With the superlative and singular terrain of Nepal it seems that casually trekking amid the jagged mountains is pretty pedestrian. There are certainly enough thrill seekers fueled on high horsepower trucks and death-defying adrenaline rushes that can make good use of Nepal’s extreme geography. Apart from the degree of personal risk involved in an expedition to the summit of Mt. Everest, there are countless combinations of normal recreational activities mutated into something insanely suicidal, but a good laugh if you survive. You could say that mountaineering to the top of Mt. Everest is the most extreme activity on the planet, but then consider that it takes months to get up there, and most of the action moves extremely slowly and you undergo prolonged trauma from the cold and shortage of oxygen. Let’s classify this less of an extreme sport and more like being a subject in a torturous medical experiment.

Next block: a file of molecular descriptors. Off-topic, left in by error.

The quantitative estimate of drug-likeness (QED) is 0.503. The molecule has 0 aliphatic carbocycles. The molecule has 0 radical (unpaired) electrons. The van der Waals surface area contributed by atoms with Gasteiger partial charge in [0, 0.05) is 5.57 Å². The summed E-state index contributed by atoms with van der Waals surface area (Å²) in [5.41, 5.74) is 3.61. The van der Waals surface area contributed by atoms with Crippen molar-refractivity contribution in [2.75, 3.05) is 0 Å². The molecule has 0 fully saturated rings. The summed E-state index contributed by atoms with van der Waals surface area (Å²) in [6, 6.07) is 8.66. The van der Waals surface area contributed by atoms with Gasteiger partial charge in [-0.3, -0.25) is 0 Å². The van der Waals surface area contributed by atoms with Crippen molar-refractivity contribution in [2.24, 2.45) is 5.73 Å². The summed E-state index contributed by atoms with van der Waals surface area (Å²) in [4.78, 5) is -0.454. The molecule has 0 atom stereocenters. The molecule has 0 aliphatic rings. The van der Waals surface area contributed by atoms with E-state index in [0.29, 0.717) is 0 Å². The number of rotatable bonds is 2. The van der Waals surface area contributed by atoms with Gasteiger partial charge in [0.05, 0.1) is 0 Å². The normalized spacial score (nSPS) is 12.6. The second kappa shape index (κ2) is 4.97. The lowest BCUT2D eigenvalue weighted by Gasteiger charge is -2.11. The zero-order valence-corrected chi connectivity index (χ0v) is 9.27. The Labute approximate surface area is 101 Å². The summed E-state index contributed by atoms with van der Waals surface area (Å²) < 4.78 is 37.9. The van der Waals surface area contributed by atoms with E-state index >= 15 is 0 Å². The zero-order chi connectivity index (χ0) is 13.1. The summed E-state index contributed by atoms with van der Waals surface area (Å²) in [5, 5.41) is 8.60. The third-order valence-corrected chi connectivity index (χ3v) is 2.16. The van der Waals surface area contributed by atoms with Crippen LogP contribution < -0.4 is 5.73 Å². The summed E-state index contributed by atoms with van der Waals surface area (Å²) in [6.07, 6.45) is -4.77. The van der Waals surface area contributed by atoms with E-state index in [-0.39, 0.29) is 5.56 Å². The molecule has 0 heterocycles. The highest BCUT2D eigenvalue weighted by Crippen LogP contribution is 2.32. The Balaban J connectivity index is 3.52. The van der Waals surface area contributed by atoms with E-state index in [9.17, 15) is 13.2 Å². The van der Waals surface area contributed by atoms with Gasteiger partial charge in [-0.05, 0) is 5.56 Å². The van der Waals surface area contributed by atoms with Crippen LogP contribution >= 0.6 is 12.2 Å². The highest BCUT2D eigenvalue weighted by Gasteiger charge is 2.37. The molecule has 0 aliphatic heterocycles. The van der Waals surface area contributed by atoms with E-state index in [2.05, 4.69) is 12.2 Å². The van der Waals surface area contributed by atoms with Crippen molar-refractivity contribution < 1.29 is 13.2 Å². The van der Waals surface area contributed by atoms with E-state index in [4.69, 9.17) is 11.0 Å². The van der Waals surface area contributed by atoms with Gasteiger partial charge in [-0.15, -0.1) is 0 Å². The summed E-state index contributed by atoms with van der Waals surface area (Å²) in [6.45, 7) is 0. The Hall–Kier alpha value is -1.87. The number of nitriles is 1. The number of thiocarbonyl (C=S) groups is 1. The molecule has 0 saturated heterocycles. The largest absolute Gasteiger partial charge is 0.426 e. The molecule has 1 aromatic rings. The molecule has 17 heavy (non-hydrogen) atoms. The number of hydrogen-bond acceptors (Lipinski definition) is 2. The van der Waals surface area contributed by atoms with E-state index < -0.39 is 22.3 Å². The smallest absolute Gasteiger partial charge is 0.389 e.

A quick ride (vertical drop) down Mt. Everest on a snowboard or out of a helicopter is exhilirating, and why hasn’t avalancheboarding caught on, which isn’t any more crazy than ironingboarding? If you just want to jump off of things there’s BASE or bungy jumping (reserve chute optional) and paragliding. The massive glaciers and the heavy monsoon rains create heavy runoffs and violently rushing waters, which makes for great whitewater rafting. When the snow melts and the soil dries out you can “ride” a bike or a mountainboard (a skateboard with big, knobby wheels) down the slopes. There’s the jungle safari in the lowlands, as well as being hunted for sport by the leeches. You’ll laugh, but I’m serious. Crossing the street in Kathmandu is extreme enough for me.adrenaline avalanche Kathmandu Mt. Everest paragliding snowboarding Trekking in Nepal